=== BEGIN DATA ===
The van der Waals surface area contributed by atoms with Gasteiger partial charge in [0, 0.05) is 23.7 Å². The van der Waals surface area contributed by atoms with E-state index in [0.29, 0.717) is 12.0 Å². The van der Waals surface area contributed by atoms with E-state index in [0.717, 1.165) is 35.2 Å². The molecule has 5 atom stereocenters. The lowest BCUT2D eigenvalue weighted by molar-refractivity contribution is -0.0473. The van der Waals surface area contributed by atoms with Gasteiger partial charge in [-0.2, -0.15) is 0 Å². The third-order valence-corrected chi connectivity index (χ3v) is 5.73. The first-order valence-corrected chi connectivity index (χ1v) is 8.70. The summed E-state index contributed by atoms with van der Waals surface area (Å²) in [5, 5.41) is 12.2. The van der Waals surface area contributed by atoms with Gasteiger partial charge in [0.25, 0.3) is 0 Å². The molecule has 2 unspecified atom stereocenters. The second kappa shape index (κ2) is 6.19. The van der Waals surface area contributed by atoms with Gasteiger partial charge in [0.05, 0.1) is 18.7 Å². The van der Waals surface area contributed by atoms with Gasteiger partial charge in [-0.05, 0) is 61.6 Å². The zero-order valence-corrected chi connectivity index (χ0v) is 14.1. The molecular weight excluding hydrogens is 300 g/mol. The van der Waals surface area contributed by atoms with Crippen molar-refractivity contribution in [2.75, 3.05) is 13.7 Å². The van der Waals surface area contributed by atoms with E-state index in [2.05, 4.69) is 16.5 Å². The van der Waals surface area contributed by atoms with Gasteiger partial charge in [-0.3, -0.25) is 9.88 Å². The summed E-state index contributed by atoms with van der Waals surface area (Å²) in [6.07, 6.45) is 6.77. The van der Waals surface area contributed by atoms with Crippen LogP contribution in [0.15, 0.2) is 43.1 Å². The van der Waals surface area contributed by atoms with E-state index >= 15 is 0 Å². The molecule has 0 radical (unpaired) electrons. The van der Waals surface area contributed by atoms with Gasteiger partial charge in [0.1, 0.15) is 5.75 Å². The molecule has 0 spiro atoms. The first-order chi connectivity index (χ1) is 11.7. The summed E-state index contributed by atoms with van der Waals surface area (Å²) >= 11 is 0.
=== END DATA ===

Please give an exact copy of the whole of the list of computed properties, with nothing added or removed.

The van der Waals surface area contributed by atoms with Gasteiger partial charge in [0, 0.05) is 23.7 Å². The van der Waals surface area contributed by atoms with E-state index in [0.29, 0.717) is 12.0 Å². The van der Waals surface area contributed by atoms with E-state index in [0.717, 1.165) is 35.2 Å². The molecule has 5 atom stereocenters. The lowest BCUT2D eigenvalue weighted by molar-refractivity contribution is -0.0473. The van der Waals surface area contributed by atoms with Gasteiger partial charge in [-0.2, -0.15) is 0 Å². The third-order valence-corrected chi connectivity index (χ3v) is 5.73. The first-order valence-corrected chi connectivity index (χ1v) is 8.70. The summed E-state index contributed by atoms with van der Waals surface area (Å²) in [5, 5.41) is 12.2. The van der Waals surface area contributed by atoms with Gasteiger partial charge in [0.25, 0.3) is 0 Å². The molecule has 2 unspecified atom stereocenters. The second kappa shape index (κ2) is 6.19. The van der Waals surface area contributed by atoms with Gasteiger partial charge in [0.05, 0.1) is 18.7 Å². The van der Waals surface area contributed by atoms with Gasteiger partial charge in [-0.05, 0) is 61.6 Å². The zero-order valence-corrected chi connectivity index (χ0v) is 14.1. The molecular weight excluding hydrogens is 300 g/mol. The van der Waals surface area contributed by atoms with Crippen molar-refractivity contribution in [2.75, 3.05) is 13.7 Å². The van der Waals surface area contributed by atoms with E-state index in [2.05, 4.69) is 16.5 Å². The van der Waals surface area contributed by atoms with Gasteiger partial charge in [-0.3, -0.25) is 9.88 Å². The summed E-state index contributed by atoms with van der Waals surface area (Å²) in [6.07, 6.45) is 6.77. The van der Waals surface area contributed by atoms with Crippen LogP contribution in [0.15, 0.2) is 43.1 Å². The van der Waals surface area contributed by atoms with E-state index >= 15 is 0 Å². The molecule has 0 radical (unpaired) electrons. The van der Waals surface area contributed by atoms with Gasteiger partial charge in [0.1, 0.15) is 5.75 Å². The molecule has 0 spiro atoms. The first-order chi connectivity index (χ1) is 11.7. The summed E-state index contributed by atoms with van der Waals surface area (Å²) >= 11 is 0.